# Activation Functions in Keras

In this tutorial, we will learn about activation functions and how to use them with Keras. This is one of the mathematical parts of deep learning.

## Activation Functions

Suppose we have to classify an object with a lot of categories. For example, Fruits. We look at the image and based on the properties ( color, shape, etc.), we are finally able to find if the fruit is an apple, orange, etc. Obviously, we can do this using a bunch of “If-Else” statements like in normal code. Undoubtedly this would be a very tedious process ( Consider 1000 categories). Alternatively, we can use activation functions in our neural networks to find out which neuron should be activated.

In a neural network, we have different weights for neurons in each layer. Apart from this, we have activation functions to check if the neuron should be activated or not. Basically, activation functions are used to bring nonlinearity in our transformation. Also, we can use different activation functions for different layers.

### Step Function

If the output is positive, the neuron is activated. One of the simplest activation functions. Moreover, you can set different thresholds and not just 0. Also, no inbuilt function is available in Keras as it is already very simple.

```#Mathematically
#f(x)=1 if x>=0
#f(x)=0 if x<0

def step(x):
if x>=0:
return 1
else:
return 0
print(step(3))```

### Sigmoid Function

One of the most important functions for Neural Networks. It brings in nonlinearity in the model.

```import math
#mathematically
#Sigmoid Function
#f(x)=1/(1+exp(-x))
def sigmoid(x):
k=math.exp(-x)
d=1/(1+k)
return d
print(sigmoid(4))
```

For Keras, We can directly use this as:

```import tensorflow as tf
import numpy
a = tf.constant([-20, -1.0, 0.0, 1.0, 20], dtype = tf.float32)
b = tf.keras.activations.sigmoid(a)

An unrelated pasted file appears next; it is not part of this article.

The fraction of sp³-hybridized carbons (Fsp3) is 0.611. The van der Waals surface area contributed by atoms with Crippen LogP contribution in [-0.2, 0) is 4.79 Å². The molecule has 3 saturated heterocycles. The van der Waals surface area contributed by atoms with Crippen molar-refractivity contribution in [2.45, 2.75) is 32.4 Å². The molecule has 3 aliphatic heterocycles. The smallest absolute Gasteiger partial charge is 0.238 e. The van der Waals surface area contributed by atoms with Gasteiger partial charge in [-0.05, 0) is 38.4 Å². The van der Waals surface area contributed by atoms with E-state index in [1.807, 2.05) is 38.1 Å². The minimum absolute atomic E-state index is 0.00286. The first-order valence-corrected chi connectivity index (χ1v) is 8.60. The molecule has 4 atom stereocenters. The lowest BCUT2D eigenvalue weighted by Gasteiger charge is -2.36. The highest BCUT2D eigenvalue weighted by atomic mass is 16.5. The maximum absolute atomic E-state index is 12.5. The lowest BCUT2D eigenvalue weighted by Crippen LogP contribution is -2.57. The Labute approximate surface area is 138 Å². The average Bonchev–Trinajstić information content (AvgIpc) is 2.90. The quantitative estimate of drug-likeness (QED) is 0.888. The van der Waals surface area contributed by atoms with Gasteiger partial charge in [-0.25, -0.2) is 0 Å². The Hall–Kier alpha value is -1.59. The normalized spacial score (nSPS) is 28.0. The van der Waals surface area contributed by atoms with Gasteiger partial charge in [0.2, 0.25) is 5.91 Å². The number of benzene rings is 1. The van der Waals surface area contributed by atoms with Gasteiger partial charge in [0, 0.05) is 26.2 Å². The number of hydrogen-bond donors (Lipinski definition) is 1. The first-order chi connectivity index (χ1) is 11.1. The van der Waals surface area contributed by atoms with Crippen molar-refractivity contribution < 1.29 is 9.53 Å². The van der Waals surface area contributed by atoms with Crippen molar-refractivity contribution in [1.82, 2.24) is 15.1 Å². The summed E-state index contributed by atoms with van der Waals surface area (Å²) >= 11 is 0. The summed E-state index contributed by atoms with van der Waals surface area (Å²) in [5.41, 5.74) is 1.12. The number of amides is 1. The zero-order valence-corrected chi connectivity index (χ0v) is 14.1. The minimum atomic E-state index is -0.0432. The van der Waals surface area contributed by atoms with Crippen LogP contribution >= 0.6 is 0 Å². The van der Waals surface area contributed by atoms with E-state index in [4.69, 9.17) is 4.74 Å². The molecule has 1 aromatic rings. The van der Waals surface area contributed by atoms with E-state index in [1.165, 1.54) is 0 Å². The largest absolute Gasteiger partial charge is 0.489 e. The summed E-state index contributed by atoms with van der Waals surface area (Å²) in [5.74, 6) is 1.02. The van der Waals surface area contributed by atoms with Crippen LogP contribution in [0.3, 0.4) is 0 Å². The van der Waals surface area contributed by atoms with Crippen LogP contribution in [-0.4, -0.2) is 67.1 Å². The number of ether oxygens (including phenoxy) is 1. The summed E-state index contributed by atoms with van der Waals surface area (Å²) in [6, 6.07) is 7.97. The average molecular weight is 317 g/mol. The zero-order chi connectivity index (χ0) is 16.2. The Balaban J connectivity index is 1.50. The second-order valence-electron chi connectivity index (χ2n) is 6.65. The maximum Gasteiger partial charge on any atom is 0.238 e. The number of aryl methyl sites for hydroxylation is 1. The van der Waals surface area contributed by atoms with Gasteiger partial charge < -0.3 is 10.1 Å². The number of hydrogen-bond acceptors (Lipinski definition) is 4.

b.numpy()```

### ReLU

The Rectified Linear Unit offers better performance than other activation functions. Besides, there can be many modifications to this function like:

• Leaky
• Exponential
```import math
#For ReLU
#f(x)=max(0.0,x)
#Straight line in the first quadrant
def relu(x):
return max(0.0,x)

#For LeakyReLU
#f(x)=x if x>=0
#f(x)=alpha*x if(x<0)
#You can choose different values of alpha
def leakyrelu(x,alpha):
if x>=0:
return x
else:
return alpha*x

#For Exponential Linear Units (ELU)
#f(x)=x if(x>=0)
#f(x)=alpha*exp(x)-1

def elu(x,alpha):
if x>=0:
return x
else:
return alpha*(math.exp(x))-1

print(relu(3))
print(leakyrelu(-3,0.5))
print(elu(-3,0.5))
```

In Keras we can use:

```import tensorflow as tf
foo = tf.constant([-10, -5, 0.0, 5, 10], dtype = tf.float32)
tf.keras.activations.relu(foo).numpy()
import keras

#For LeakyRelu
from keras.layers import LeakyReLU

#For ELU
elu_aplha=0.5
```

### Softmax Function

It pushes one value close to 1 and another to 0. Thus, it helps normalize probabilities. Moreover, it needs a vector as input

```#SoftMax Function
#f(x)=exp(x)/sum(exp(x))
import numpy as np
def softmax(x):
ex = np.exp(x - np.max(x))
return ex / ex.sum()

a=[1,2,3]
print(softmax(a))
```

In Keras we can use:

```import tensorflow as tf
a = tf.constant([-1.0, 0.0, 1.0], dtype = tf.float32)
b = tf.keras.activations.softsign(a)
b.numpy()

#In layers you can use
from keras.layers import Activation, Input, Dense
from keras.models import Model
x2 = Activation('softmax')(x2)```

### Tanh Function

A Non-Linear Function with range -1 to 1. Derivatives are steeper than sigmoid function

```import math
#For Tanh Function
#f(x)=(exp(x)-exp(-x))/(exp(x)+exp(-x))

def tanh(x):
k=math.exp(x)
l=math.exp(-x)
m=k-l
n=k+l
return m/n

print(tanh(0.5))```

For Keras, below is the code for activation function:

```import numpy
from tensorflow.keras import layers
from tensorflow.keras import activations
a = tf.constant([-3.0,-1.0, 0.0,1.0,3.0], dtype = tf.float32)
b = tf.keras.activations.tanh(a)
b.numpy()

#For layers in Neural Network